The Patrick Henry Supper Club group during Montoni's time in Richmond was run by a succession of others, such as Greg Lloyd, Jon Walker, and Leonard Harris. Montoni turned his attention towards 7th and 3rd congressional District activity, and also served for a time as the Henrico Libertarian Party vice chair.

At some point in 2009, the Patrick Henry Supper Club ceased meeting and once again Montoni moved to revive it. Developing it back to its previous strength was made difficult by the lack of a cooperative venue with a suitable space.

Rocktown Libertarians

In May of 2010, Montoni moved with his family to Rockingham County, VA (near the City of Harrisonburg). Two months later he called the first meeting of the Rocktown Libertarians, a social group for LP members in the City of Harrisonburg and Rockingham County. The Rocktowners were blessed with frequent attendance by some rather famous Libertarian luminaries, such as Jim Lark, Karen Kwiatkowski, Mark Frazier (who was in attendance at several of the meetings in 1971 and 1972 that formed the US Libertarian Party, and others. In 2013, tragedy struck when one of its frequent visitors, LP member and donor (and Montoni's long-time personal friend) Dr. Harriet Cobb committed suicide. [2]

Resignation from LPVA

On September 24, 2016, pending his upcoming move to Colorado with his family, Montoni said his farewells before the LPVA State Central Committee and resigned all of his positions in the organization he had remained involved with since Election Day, 1980.

Organizing Activities in Colorado

Mesa County

On his third visit to Colorado pending his upcoming move to Grand Junction, in May 2016, Montoni called the first meeting of the Mesa Libertarians, "just to see if anyone was interested". Meeting at the Rockslide Brewery in Grand Junction, one other person showed up and the two enjoyed the political chat.

After moving to Grand Junction permanently in November 2016, Montoni was appointed by the LPCO as the Mesa County contact and assigned to help with creating content for the "Mesa County Development Group". Local meetings began in 2017, and as of November 2020, they are continuing.

LPCO State Activities

Once he and his family moved to their new home in Grand Junction in November 2016, Montoni became further involved. At the state convention in April 2017, Montoni was elected vice chairman of the state party, but soon realized "the 9-hour round trip to attend meetings in person is untenable", and running a meeting as vice chair via video was not practical, so he resigned that seat after a few months.

He later became the chair of the ad-hoc "Welcome Committee", which had the purpose of welcoming new Libertarians with a personal message and a phone call or three.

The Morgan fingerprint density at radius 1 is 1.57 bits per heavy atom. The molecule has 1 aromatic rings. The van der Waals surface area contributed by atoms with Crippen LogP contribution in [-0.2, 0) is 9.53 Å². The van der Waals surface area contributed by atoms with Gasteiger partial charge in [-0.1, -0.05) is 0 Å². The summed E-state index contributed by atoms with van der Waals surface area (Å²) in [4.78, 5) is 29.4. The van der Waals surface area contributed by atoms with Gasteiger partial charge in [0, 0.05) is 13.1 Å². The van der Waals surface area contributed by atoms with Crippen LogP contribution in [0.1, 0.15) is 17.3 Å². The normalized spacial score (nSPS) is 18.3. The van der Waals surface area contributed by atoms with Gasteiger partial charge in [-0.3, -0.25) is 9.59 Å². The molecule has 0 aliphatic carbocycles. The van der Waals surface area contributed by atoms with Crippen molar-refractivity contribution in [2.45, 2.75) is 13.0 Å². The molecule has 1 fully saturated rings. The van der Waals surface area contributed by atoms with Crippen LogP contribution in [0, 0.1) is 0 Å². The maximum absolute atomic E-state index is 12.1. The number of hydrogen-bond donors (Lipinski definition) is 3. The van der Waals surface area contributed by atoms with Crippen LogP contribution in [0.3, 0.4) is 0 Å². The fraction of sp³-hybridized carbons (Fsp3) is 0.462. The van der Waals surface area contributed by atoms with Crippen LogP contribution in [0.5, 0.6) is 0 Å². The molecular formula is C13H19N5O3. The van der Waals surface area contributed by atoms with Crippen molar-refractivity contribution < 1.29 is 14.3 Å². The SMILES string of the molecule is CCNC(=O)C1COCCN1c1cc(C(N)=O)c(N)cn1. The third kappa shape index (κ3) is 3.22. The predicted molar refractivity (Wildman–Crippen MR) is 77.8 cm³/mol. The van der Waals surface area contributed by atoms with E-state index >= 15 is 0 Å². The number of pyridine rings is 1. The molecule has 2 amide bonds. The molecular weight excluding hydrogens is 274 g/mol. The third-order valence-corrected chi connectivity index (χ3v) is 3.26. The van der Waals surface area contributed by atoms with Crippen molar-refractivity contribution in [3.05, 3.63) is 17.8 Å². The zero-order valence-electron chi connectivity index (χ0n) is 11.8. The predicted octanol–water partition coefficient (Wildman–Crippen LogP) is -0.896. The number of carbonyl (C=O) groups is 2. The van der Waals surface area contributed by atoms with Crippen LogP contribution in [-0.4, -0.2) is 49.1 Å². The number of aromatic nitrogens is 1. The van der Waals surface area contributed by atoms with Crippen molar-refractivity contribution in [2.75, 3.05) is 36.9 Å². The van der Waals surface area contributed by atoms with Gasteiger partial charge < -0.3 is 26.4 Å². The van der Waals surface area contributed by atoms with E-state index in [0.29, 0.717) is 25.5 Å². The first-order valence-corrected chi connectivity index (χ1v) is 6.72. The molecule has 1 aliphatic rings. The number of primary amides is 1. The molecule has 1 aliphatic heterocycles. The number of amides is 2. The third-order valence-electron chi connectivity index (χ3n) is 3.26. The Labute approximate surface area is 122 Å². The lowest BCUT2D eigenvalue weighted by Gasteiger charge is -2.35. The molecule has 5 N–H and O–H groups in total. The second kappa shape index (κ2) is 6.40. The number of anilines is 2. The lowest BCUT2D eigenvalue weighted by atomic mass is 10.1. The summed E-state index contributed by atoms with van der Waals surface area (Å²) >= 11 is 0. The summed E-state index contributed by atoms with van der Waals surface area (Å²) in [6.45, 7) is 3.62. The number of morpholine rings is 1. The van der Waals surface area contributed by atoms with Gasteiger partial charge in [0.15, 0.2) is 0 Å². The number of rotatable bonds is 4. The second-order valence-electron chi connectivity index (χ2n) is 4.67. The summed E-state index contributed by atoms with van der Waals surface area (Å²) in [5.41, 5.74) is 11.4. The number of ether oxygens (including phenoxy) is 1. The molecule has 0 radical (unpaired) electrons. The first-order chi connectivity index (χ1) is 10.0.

As of November 2020, he still serves in that capacity.

Libertarian Party Headquarters Employment

In 1989, Montoni became an employee of National Headquarters in Washington DC. He was employed there from 1989 to March 1993.

One of the great pleasures of his employment there was the ability to plan, organize, or attend Libertarian events in the DC area; and one of the cappers for Montoni was organizing several campaign appearances of Andre Marrou in Northern Virginia and DC. As a surprise for Marrou, Montoni hired a limousine to take Marrou to his campaign rally. It was a proud moment for Marrou -- Montoni recounted that Marrou was very emotional when he stepped into the car and that it was the only time anyone had provided him with such a ride during the entire campaign. At the other end of the ride, Montoni made sure his friends were waiting to greet the man who had put his life on hold for Libertarian ideas.

Presidential Elector Candidate

In 1992, Montoni served as the 7th Congressional District Elector for the Andre Marrou and Nancy Lord presidential & vice presidential ticket. [3]

Membership Building and Fundraising

From 1996 to 2016, Montoni worked extensively on building LP membership, citing his record of personally recruiting more than 1200 new or renewal memberships. In 2018 he explained why he stopped in an IPR article entitled Admitting My Error, noting that the Libertarian Party has recruited too many people who don't understand what it means to be libertarian.

Radical Caucus Activity

Montoni is a co-founder of the current Radical Caucus.

In 2006, as a response to the Portland Massacre (the removal of most of the planks of the National Platform), Marc Montoni, Paul Frankel, Susan Hogarth, and Morey Straus formed the Caucus. From 2017 to 2018, Montoni and Susan Hogarth held board seats under the title of "Founder" under the 2017 caucus bylaws. Both were re-elected as those seats converted to at-large. Montoni has served twice as chair of the Radical Caucus under these bylaws (2016 and 2018); and at present (2019) serves as an At-Large director on its national board.

References